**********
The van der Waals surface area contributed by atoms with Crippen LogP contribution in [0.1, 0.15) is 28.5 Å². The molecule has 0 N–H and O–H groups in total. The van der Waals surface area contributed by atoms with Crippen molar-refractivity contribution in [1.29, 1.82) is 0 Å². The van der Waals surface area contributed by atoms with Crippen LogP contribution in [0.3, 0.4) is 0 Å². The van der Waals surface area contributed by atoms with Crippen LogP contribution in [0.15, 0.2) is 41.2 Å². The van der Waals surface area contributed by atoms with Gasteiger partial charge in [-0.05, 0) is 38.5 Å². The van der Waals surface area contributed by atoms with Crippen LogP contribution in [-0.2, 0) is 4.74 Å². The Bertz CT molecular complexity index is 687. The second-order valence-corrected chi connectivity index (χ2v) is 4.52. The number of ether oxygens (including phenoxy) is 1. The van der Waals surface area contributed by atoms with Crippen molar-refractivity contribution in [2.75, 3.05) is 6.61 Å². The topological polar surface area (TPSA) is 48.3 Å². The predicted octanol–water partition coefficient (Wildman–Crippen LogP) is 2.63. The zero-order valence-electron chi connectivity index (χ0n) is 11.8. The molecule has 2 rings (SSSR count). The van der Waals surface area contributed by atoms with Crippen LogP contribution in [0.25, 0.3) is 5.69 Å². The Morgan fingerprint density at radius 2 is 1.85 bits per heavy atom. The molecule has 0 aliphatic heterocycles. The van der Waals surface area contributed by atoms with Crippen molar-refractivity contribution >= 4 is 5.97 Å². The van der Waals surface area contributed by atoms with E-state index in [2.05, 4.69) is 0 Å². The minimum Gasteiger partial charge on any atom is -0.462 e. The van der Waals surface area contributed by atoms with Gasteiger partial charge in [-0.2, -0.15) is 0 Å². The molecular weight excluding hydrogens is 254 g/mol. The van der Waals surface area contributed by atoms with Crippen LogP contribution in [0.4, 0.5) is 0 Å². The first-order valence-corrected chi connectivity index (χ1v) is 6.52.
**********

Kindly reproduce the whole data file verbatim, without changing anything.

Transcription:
The van der Waals surface area contributed by atoms with Crippen LogP contribution in [0.1, 0.15) is 28.5 Å². The molecule has 0 N–H and O–H groups in total. The van der Waals surface area contributed by atoms with Crippen molar-refractivity contribution in [1.29, 1.82) is 0 Å². The van der Waals surface area contributed by atoms with Crippen LogP contribution in [0.3, 0.4) is 0 Å². The van der Waals surface area contributed by atoms with Crippen LogP contribution in [0.15, 0.2) is 41.2 Å². The van der Waals surface area contributed by atoms with Gasteiger partial charge in [-0.05, 0) is 38.5 Å². The van der Waals surface area contributed by atoms with Crippen LogP contribution in [-0.2, 0) is 4.74 Å². The Bertz CT molecular complexity index is 687. The second-order valence-corrected chi connectivity index (χ2v) is 4.52. The number of ether oxygens (including phenoxy) is 1. The van der Waals surface area contributed by atoms with Crippen molar-refractivity contribution in [2.75, 3.05) is 6.61 Å². The topological polar surface area (TPSA) is 48.3 Å². The predicted octanol–water partition coefficient (Wildman–Crippen LogP) is 2.63. The zero-order valence-electron chi connectivity index (χ0n) is 11.8. The molecule has 2 rings (SSSR count). The van der Waals surface area contributed by atoms with Crippen LogP contribution in [0.25, 0.3) is 5.69 Å². The Morgan fingerprint density at radius 2 is 1.85 bits per heavy atom. The molecule has 0 aliphatic heterocycles. The van der Waals surface area contributed by atoms with Crippen molar-refractivity contribution >= 4 is 5.97 Å². The van der Waals surface area contributed by atoms with E-state index in [2.05, 4.69) is 0 Å². The minimum Gasteiger partial charge on any atom is -0.462 e. The van der Waals surface area contributed by atoms with Gasteiger partial charge in [-0.2, -0.15) is 0 Å². The molecular weight excluding hydrogens is 254 g/mol. The van der Waals surface area contributed by atoms with Crippen LogP contribution in [0.4, 0.5) is 0 Å². The first-order valence-corrected chi connectivity index (χ1v) is 6.52.